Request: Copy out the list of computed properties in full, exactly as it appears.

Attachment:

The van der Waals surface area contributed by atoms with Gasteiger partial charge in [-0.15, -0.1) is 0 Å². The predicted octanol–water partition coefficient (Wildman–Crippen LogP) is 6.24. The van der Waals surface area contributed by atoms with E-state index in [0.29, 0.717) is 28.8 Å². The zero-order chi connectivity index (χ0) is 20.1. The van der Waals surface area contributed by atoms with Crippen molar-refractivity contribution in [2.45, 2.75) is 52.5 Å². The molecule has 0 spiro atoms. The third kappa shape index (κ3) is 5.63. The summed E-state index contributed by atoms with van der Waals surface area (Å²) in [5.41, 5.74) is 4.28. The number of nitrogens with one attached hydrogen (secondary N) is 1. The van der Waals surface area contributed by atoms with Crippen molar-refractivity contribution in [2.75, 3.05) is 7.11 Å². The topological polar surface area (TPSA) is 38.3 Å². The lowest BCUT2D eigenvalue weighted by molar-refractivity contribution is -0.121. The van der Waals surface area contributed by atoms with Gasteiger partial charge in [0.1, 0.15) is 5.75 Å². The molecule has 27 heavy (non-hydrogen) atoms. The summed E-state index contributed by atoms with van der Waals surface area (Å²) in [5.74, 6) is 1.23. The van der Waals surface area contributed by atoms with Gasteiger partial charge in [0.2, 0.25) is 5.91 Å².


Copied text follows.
The van der Waals surface area contributed by atoms with Gasteiger partial charge in [-0.15, -0.1) is 0 Å². The predicted octanol–water partition coefficient (Wildman–Crippen LogP) is 6.24. The van der Waals surface area contributed by atoms with E-state index in [0.29, 0.717) is 28.8 Å². The zero-order chi connectivity index (χ0) is 20.1. The van der Waals surface area contributed by atoms with Crippen molar-refractivity contribution in [2.45, 2.75) is 52.5 Å². The molecule has 0 spiro atoms. The third kappa shape index (κ3) is 5.63. The summed E-state index contributed by atoms with van der Waals surface area (Å²) in [5.41, 5.74) is 4.28. The number of nitrogens with one attached hydrogen (secondary N) is 1. The van der Waals surface area contributed by atoms with Crippen molar-refractivity contribution in [2.75, 3.05) is 7.11 Å². The topological polar surface area (TPSA) is 38.3 Å². The lowest BCUT2D eigenvalue weighted by molar-refractivity contribution is -0.121. The van der Waals surface area contributed by atoms with Gasteiger partial charge in [0.1, 0.15) is 5.75 Å². The molecule has 27 heavy (non-hydrogen) atoms. The summed E-state index contributed by atoms with van der Waals surface area (Å²) in [5.74, 6) is 1.23. The van der Waals surface area contributed by atoms with Gasteiger partial charge in [0.2, 0.25) is 5.91 Å².